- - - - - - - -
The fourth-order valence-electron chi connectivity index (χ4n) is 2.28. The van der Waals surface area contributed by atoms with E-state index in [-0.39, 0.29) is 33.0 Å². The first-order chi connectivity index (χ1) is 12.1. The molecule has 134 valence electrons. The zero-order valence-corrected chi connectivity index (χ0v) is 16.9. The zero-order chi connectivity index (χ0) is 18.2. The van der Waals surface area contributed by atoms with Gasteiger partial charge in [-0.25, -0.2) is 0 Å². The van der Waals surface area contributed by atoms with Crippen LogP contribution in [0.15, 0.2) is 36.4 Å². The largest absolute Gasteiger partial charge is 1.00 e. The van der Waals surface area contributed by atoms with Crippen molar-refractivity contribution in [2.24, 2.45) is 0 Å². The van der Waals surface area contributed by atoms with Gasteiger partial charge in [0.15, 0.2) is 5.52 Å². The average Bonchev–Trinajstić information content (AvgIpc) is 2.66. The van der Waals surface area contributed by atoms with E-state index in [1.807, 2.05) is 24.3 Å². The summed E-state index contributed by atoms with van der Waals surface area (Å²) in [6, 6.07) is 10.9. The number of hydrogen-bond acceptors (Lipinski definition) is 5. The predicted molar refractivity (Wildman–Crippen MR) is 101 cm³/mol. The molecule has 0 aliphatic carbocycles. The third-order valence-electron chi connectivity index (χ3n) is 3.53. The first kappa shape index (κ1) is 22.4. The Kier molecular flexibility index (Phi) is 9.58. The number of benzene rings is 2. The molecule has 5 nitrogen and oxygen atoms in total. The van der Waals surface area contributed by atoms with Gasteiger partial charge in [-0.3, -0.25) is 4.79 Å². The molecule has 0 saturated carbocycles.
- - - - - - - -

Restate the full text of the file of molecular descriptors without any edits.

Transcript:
The fourth-order valence-electron chi connectivity index (χ4n) is 2.28. The van der Waals surface area contributed by atoms with E-state index in [-0.39, 0.29) is 33.0 Å². The first-order chi connectivity index (χ1) is 12.1. The molecule has 134 valence electrons. The zero-order valence-corrected chi connectivity index (χ0v) is 16.9. The zero-order chi connectivity index (χ0) is 18.2. The van der Waals surface area contributed by atoms with Gasteiger partial charge in [-0.25, -0.2) is 0 Å². The van der Waals surface area contributed by atoms with Crippen LogP contribution in [0.15, 0.2) is 36.4 Å². The largest absolute Gasteiger partial charge is 1.00 e. The van der Waals surface area contributed by atoms with Crippen molar-refractivity contribution in [2.24, 2.45) is 0 Å². The van der Waals surface area contributed by atoms with Gasteiger partial charge in [0.15, 0.2) is 5.52 Å². The average Bonchev–Trinajstić information content (AvgIpc) is 2.66. The van der Waals surface area contributed by atoms with E-state index in [1.807, 2.05) is 24.3 Å². The summed E-state index contributed by atoms with van der Waals surface area (Å²) in [6, 6.07) is 10.9. The number of hydrogen-bond acceptors (Lipinski definition) is 5. The predicted molar refractivity (Wildman–Crippen MR) is 101 cm³/mol. The molecule has 0 aliphatic carbocycles. The third-order valence-electron chi connectivity index (χ3n) is 3.53. The first kappa shape index (κ1) is 22.4. The Kier molecular flexibility index (Phi) is 9.58. The number of benzene rings is 2. The molecule has 5 nitrogen and oxygen atoms in total. The van der Waals surface area contributed by atoms with Gasteiger partial charge in [-0.3, -0.25) is 4.79 Å². The molecule has 0 saturated carbocycles.